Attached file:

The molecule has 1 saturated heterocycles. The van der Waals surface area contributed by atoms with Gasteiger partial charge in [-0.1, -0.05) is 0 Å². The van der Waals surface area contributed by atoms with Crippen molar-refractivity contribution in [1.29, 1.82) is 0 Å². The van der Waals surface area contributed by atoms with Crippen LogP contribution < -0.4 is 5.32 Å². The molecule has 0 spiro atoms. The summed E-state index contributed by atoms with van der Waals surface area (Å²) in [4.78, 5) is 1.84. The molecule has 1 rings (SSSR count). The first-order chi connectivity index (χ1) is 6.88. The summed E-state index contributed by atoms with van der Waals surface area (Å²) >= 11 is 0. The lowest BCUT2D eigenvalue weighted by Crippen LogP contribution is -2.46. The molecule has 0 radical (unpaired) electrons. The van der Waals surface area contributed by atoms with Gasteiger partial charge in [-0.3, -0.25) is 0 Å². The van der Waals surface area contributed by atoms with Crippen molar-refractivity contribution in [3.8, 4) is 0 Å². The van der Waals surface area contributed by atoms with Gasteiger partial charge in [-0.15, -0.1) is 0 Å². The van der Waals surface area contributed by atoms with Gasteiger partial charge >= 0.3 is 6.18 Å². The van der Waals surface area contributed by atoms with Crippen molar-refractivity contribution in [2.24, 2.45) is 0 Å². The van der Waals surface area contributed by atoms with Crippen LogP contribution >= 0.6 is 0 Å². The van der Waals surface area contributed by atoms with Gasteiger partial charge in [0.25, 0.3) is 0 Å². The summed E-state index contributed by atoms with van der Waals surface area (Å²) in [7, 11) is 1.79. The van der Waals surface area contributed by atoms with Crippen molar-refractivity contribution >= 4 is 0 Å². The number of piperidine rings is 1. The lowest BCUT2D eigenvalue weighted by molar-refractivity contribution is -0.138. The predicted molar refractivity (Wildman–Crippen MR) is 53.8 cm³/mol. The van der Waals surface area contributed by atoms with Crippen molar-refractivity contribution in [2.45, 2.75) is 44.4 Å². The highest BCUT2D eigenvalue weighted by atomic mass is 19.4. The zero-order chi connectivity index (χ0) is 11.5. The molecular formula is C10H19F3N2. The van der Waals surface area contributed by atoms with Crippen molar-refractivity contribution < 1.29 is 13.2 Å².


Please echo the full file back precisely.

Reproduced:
The molecule has 1 saturated heterocycles. The van der Waals surface area contributed by atoms with Gasteiger partial charge in [-0.1, -0.05) is 0 Å². The van der Waals surface area contributed by atoms with Crippen molar-refractivity contribution in [1.29, 1.82) is 0 Å². The van der Waals surface area contributed by atoms with Crippen LogP contribution < -0.4 is 5.32 Å². The molecule has 0 spiro atoms. The summed E-state index contributed by atoms with van der Waals surface area (Å²) in [4.78, 5) is 1.84. The molecule has 1 rings (SSSR count). The first-order chi connectivity index (χ1) is 6.88. The summed E-state index contributed by atoms with van der Waals surface area (Å²) >= 11 is 0. The lowest BCUT2D eigenvalue weighted by Crippen LogP contribution is -2.46. The molecule has 0 radical (unpaired) electrons. The van der Waals surface area contributed by atoms with Gasteiger partial charge in [-0.3, -0.25) is 0 Å². The van der Waals surface area contributed by atoms with Crippen molar-refractivity contribution in [3.8, 4) is 0 Å². The van der Waals surface area contributed by atoms with Gasteiger partial charge in [-0.15, -0.1) is 0 Å². The van der Waals surface area contributed by atoms with Gasteiger partial charge >= 0.3 is 6.18 Å². The van der Waals surface area contributed by atoms with Crippen molar-refractivity contribution in [2.24, 2.45) is 0 Å². The van der Waals surface area contributed by atoms with Crippen LogP contribution >= 0.6 is 0 Å². The van der Waals surface area contributed by atoms with Gasteiger partial charge in [0.25, 0.3) is 0 Å². The summed E-state index contributed by atoms with van der Waals surface area (Å²) in [7, 11) is 1.79. The van der Waals surface area contributed by atoms with Crippen molar-refractivity contribution >= 4 is 0 Å². The number of piperidine rings is 1. The lowest BCUT2D eigenvalue weighted by molar-refractivity contribution is -0.138. The predicted molar refractivity (Wildman–Crippen MR) is 53.8 cm³/mol. The van der Waals surface area contributed by atoms with Crippen molar-refractivity contribution in [2.45, 2.75) is 44.4 Å². The highest BCUT2D eigenvalue weighted by atomic mass is 19.4. The zero-order chi connectivity index (χ0) is 11.5. The molecular formula is C10H19F3N2. The van der Waals surface area contributed by atoms with Crippen molar-refractivity contribution < 1.29 is 13.2 Å².